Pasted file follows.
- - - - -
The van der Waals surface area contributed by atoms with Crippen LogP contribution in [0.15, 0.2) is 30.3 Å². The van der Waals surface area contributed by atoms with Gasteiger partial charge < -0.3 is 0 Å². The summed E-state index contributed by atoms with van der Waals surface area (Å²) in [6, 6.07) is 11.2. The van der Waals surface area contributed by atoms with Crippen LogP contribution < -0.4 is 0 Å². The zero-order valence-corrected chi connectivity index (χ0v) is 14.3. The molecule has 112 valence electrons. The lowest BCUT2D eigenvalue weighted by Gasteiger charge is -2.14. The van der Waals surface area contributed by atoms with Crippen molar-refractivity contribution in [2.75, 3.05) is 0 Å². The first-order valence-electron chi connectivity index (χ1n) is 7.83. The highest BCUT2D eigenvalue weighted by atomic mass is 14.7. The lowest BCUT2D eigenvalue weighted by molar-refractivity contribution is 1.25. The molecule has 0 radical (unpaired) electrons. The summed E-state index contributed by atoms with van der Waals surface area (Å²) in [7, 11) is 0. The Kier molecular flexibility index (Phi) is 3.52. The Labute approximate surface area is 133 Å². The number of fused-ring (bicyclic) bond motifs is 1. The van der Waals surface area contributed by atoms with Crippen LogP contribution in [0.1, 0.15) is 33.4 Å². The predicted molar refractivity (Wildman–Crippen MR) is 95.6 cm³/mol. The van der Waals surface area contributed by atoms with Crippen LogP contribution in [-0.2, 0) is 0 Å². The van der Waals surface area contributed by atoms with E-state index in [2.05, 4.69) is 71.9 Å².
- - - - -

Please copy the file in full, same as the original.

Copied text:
The van der Waals surface area contributed by atoms with Crippen LogP contribution in [0.15, 0.2) is 30.3 Å². The van der Waals surface area contributed by atoms with Gasteiger partial charge < -0.3 is 0 Å². The summed E-state index contributed by atoms with van der Waals surface area (Å²) in [6, 6.07) is 11.2. The van der Waals surface area contributed by atoms with Crippen LogP contribution < -0.4 is 0 Å². The zero-order valence-corrected chi connectivity index (χ0v) is 14.3. The molecule has 112 valence electrons. The lowest BCUT2D eigenvalue weighted by Gasteiger charge is -2.14. The van der Waals surface area contributed by atoms with Crippen molar-refractivity contribution in [2.75, 3.05) is 0 Å². The first-order valence-electron chi connectivity index (χ1n) is 7.83. The highest BCUT2D eigenvalue weighted by atomic mass is 14.7. The lowest BCUT2D eigenvalue weighted by molar-refractivity contribution is 1.25. The molecule has 0 radical (unpaired) electrons. The summed E-state index contributed by atoms with van der Waals surface area (Å²) in [7, 11) is 0. The Kier molecular flexibility index (Phi) is 3.52. The Labute approximate surface area is 133 Å². The number of fused-ring (bicyclic) bond motifs is 1. The van der Waals surface area contributed by atoms with Crippen LogP contribution in [0.1, 0.15) is 33.4 Å². The predicted molar refractivity (Wildman–Crippen MR) is 95.6 cm³/mol. The van der Waals surface area contributed by atoms with Crippen LogP contribution in [-0.2, 0) is 0 Å². The van der Waals surface area contributed by atoms with E-state index in [2.05, 4.69) is 71.9 Å².